When authors go through my Book Marketing Master Class, one of the first points that I teach is how to break down a complex book launch into a simple plan.
That’s because the vast majority of authors view a book launch as an attempt to get their writing to readers around the world. That goal sounds nice, but it becomes quite daunting when you consider how to actually do it.
How do you get thousands of people to purchase your book, especially on your timetable? The answer is to identify where readers exist in large numbers who are most likely to buy. I teach authors how to identify these buying groups by explaining the “4 Buckets of Book Sales.” These “buckets” represent the different audiences you can pursue to drive purchases, both short-term and long-term.
When you understand the four buckets of book sales that are available to authors, it’s much easier to execute a successful book launch campaign. Let’s look at each of the four sales buckets in more detail:
Bucket 1 – Your own audience
The first bucket of book sales is always to your own audience. These are your fans who love your writing. The best way to create this “bucket” is to build an email list of readers. You can also amass an audience using social media, but the results almost always lag behind the power of email.
Your own audience represents book buyers who are the cheapest to reach and the most likely to buy. However, creating your own audience can take the longest to build. It requires a consistent focus over time to generate an email list over 25,000 – 100,000 subscribers. But, it is always worth it. The larger this bucket grows, the more control you gain over your book sales and author revenue.
Obviously, you should make building your own audience one of the top priorities of your marketing plan. Since that objective takes time, though, how can reach millions of readers in a shorter timeframe? That’s where the other three buckets come into play.
Bucket 2 – Influencer audiences
If you want to sell a ton of books, you’ve got to beyond your own audience. You also need to access other people’s audiences. The best people to pursue are “influencers” who have already built their own large audiences. These other audiences represent Bucket #2.
An “influencer” is a person who gives you the chance to “piggy-back” on his or her large audience and promote your book for a limited time. Examples of connecting with an influencer include being interviewed on a popular podcast, getting your book reviewed on a well-known blog or email newsletter, speaking at a conference, or participating in an online summit.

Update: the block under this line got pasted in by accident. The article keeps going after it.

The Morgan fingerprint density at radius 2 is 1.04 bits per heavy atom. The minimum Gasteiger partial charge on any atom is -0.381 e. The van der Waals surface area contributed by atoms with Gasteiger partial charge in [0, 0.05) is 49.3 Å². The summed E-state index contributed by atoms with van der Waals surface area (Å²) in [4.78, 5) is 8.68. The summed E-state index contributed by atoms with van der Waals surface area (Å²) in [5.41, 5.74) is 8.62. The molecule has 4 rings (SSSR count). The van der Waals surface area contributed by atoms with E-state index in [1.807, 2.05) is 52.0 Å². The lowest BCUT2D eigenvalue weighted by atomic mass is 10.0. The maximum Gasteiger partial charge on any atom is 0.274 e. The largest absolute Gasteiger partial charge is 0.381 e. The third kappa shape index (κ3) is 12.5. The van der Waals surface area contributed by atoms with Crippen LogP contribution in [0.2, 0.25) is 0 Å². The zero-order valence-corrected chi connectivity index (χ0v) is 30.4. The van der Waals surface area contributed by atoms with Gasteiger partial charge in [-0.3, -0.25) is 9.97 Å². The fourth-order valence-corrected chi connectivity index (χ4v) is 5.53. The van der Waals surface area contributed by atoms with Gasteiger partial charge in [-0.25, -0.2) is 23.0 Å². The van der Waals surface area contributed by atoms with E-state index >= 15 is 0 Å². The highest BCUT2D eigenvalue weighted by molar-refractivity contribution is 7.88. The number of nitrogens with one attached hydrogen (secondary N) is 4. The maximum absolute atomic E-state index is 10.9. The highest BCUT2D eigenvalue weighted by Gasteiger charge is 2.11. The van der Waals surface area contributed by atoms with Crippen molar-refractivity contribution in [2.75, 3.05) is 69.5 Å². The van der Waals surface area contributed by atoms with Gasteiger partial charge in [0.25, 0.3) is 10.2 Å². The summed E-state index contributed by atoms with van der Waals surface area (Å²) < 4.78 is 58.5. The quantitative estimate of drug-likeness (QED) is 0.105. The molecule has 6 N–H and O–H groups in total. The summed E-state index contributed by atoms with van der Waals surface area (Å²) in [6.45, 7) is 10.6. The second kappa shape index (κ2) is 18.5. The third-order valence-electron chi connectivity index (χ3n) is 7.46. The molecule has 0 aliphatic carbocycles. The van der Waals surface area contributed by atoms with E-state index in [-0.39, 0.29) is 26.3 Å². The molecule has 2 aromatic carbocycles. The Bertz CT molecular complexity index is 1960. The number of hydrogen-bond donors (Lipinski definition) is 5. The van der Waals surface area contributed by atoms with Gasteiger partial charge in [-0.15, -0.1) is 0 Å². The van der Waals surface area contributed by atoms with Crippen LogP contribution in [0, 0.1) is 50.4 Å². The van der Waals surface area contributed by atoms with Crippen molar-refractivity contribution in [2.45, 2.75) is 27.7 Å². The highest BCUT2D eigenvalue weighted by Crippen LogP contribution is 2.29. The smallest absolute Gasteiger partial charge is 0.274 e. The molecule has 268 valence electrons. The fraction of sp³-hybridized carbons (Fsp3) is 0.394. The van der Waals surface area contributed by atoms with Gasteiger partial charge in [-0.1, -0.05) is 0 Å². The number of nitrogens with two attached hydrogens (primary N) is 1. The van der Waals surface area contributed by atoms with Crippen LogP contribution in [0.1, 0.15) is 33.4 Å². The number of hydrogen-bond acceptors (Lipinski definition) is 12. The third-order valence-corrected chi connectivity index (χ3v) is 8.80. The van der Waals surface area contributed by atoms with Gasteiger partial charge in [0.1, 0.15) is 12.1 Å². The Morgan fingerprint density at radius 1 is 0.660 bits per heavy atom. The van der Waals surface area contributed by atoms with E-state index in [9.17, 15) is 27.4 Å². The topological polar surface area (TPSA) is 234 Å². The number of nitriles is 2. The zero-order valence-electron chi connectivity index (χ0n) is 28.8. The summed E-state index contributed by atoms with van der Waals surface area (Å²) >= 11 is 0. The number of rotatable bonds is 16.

Influencers are inexpensive to reach, provide a vetted recommendation for your book, and enable you to reach good-sized audiences. It’s the fastest way to expand your reach without spending a lot of money. Besides building your own audience, connecting with book influencers is the smartest marketing tactic you can employ.
Bucket 3 – Online audiences
If you want to sell thousands of books, you must reach millions of readers. But, even the most successful authors average a conversion rate of less than 10%. How do you reach millions of book buyers? Look to the online giants, such as Amazon, Facebook, Google, and even BookBub.
These companies represent Bucket #3, and they offer the ability to reach massive audiences of people who buy books. They will let you promote a book to their audience, but it comes with a price. You can purchase targeted advertising to get your book in front of likely readers. The upside of Amazon ads, Facebook ads, and BookBub ads is their performance over time can improve as their algorithms “learn” how to showcase your book. Buying ads may cost $500 – $5,000 per month, but they work.
Advertising your book online is a guaranteed way to make sure your book is seen by millions.
Bucket 4 – Publicity audiences
Traditional publicity, such as television and radio interviews, represents the “X factor” of book marketing. Every author dreams of appearing on Good Morning America, getting featured on NPR Radio, or having their novel selected for Oprah’s book club. But, those dreams rarely come true.
That’s why publicity is saved for Bucket #4, because it’s the hardest tactic to control and the most expensive option to pursue. Good PR firms usually cost well over $10,000 for any meaningful campaign. And, their results are never guaranteed. It can be a crap-shoot that’s no different than gambling with your marketing budget.
However, traditional publicity can still work. Millions of book readers tune-in to the national programs on a daily basis. If you can lineup several high-profile interviews, your book sales can skyrocket overnight.
These four buckets enable you to see the big picture of book marketing. If your own audience is small, then you must rely on the other three buckets. If your budget is tight, then you must rely on connecting with influencers and affordable advertising. If money isn’t a problem, then build all four buckets into your launch campaign.
Want to sell more books? Examine what you’re doing to reach readers in each of the four buckets. When you master marketing your book to these groups, your sales will overflow.
Ready to take the next step?
Click here to learn more about my Book Marketing Master Class.